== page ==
3. I (want to/don’t want to) finish my Color M.U.S.C.L.E. collection.
This hypothesis changes daily. Two main reasons drive my need for completion: (1) I want to have comprehensive pictures for the Color figure archive and possibly a Figure Guide; and (2) it has been a goal for so long. The latter seems like a very weak reason. When I have collected all of the figures, what would be achieved?
I like to think that I’d finally display them as I always intended. I would have a beautiful case built and allow myself and visitors to marvel at their uniqueness. That wouldn’t happen.
It is that realization that has spawned intense reflection. If I displayed all 1500+ figures, what story would or could be told about them? The factual information (flanker brand, top selling, two years, etc.) may or may not be interesting to people, but are those the reasons I collected all of them? If I collected them as a nostalgic nod to my childhood, then why did I need all of them – including figures I never owned as a child?
There are a variety of objects that have been “collected” and displayed in our house. They range from commissioned artwork to vintage water tower advertisements. All of these pieces have an interesting hook or story. They spawn interest and conversation because there is succinct and universally interesting story attached to them. Most importantly the “stories” are suitable to be told by any family member without losing passion.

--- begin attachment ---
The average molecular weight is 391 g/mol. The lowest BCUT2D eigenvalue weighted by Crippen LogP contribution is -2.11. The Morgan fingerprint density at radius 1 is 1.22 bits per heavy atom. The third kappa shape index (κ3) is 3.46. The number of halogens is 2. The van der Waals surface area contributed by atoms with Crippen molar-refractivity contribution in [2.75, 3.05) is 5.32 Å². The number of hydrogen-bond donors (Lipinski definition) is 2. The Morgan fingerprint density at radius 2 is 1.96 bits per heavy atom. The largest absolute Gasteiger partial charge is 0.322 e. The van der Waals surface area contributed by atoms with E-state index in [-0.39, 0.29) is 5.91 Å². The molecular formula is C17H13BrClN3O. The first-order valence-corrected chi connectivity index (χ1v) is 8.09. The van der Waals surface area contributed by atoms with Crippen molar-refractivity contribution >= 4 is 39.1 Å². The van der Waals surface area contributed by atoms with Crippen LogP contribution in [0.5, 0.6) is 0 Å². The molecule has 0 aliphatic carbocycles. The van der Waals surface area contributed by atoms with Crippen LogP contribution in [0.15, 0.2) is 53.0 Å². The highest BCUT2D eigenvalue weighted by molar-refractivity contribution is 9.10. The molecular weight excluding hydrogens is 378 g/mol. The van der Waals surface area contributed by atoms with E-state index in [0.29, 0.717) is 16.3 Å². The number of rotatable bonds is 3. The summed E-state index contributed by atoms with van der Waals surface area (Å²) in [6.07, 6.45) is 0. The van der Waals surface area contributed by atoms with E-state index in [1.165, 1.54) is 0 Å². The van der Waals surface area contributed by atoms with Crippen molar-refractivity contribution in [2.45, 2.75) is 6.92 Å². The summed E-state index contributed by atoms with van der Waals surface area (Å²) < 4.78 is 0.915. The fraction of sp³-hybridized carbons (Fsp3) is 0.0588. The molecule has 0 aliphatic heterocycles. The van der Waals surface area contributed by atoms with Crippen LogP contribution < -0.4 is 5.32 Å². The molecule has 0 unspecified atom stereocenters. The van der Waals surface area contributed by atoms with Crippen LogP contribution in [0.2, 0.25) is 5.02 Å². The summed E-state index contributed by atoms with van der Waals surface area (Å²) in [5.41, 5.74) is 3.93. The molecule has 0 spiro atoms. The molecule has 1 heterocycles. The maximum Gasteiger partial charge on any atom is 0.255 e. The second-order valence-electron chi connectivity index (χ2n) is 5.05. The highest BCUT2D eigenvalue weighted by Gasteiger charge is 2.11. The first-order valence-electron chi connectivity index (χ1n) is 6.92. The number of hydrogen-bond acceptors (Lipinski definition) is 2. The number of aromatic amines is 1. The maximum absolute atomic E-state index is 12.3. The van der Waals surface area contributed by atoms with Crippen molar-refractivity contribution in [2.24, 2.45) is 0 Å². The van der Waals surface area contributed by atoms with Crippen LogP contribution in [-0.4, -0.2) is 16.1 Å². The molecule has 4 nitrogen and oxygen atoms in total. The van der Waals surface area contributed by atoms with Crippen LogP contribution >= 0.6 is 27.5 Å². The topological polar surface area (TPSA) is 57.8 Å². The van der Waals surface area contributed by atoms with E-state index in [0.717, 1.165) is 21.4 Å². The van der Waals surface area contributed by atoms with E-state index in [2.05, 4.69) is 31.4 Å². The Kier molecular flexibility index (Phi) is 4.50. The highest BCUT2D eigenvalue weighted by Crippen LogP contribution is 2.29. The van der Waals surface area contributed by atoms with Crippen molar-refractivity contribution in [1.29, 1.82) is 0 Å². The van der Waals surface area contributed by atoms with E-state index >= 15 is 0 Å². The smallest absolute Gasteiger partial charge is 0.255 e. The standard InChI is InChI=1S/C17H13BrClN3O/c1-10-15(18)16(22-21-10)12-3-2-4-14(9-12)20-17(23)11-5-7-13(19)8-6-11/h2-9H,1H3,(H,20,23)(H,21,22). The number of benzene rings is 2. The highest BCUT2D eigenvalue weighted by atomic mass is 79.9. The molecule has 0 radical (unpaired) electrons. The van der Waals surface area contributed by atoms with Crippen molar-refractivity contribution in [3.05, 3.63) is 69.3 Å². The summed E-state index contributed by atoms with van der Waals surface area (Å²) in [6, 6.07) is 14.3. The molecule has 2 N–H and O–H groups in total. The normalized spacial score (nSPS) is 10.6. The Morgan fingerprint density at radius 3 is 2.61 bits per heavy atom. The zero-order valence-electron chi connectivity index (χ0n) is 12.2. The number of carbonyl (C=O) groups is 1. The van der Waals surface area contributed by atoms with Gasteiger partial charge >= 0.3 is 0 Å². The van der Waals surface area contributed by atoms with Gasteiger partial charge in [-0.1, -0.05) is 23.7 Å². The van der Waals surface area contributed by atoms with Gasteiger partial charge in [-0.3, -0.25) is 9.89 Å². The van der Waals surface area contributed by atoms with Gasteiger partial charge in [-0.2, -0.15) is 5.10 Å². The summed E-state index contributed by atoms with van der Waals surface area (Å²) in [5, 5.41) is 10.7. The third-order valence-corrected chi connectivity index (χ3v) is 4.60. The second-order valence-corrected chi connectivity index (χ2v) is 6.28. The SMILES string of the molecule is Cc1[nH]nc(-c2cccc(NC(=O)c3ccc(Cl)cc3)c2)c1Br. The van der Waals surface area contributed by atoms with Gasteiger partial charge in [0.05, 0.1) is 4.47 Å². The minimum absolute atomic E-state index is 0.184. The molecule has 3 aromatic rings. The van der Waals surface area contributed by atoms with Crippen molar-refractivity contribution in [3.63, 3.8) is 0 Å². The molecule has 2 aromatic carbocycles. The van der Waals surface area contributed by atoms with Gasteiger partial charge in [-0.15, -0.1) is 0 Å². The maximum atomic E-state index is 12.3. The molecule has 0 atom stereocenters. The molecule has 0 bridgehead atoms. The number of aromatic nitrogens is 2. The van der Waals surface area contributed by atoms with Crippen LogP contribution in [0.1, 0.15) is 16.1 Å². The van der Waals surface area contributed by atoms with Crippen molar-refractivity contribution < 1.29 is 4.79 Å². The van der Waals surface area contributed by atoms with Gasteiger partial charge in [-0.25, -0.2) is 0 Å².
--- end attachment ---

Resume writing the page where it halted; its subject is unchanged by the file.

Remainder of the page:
This is not true of the vintage Star Wars figures that are displayed. When visitors see these figures there is usually polite approval and an attempt at relatability, “Yeah, I liked Lego as a kid.”
Star Wars is arguably the most popular collectible action figure. If those figures are unable to elicit the same interest and conversation as a framed drawing, then there is absolutely no chance that 1500+ M.U.S.C.L.E. figures will be able to do it.
These musings often got me thinking about collecting in general and even the argument of rarity, value, and prices. I originally started collecting M.U.S.C.L.E. figures because of nostalgic curiosity, the comically inexpensive figures, and the seemingly unique community. It didn’t seem to have the drama and dishonesty that plagues almost any other collectible – from art to Zoids.
I was naïve to believe that M.U.S.C.L.E. could sustain itself as a unique collecting culture, or that it ever was a unique culture. I was even more naïve to believe I could positively influence the collecting community. At the end of the day, M.U.S.C.L.E. collecting is part of the larger culture of Collecting. Within the larger culture of Collecting there is a wide spectrum of behaviors that are considered acceptable. I have often found myself disagreeing with the behaviors that many people consider “part of the game.”
I thought M.U.S.C.L.E. collecting, with its relative small size, would be able to remain separate from many of the shenanigans and conniving that seem to plague Collecting. It has become clear to me that my approach and ideal of ethical collecting is the outlier for both the M.U.S.C.L.E. community and the larger Collecting culture.
So what does all of this mean?
I hope to continue the website, but there need to be changes and hopefully help from others. I think I want to collect the last 20+ M.U.S.C.L.E. figures. Again, I will need the help of others. While I don’t know what will happen once I actually own all of them, I do know that a positive resource will become available to all collectors – which seems worth the effort.
Finally, thank you to all of the friends I’ve made. You have all helped me more than you know and are appreciated far more than you’ll ever know.
Let’s try and have some fun!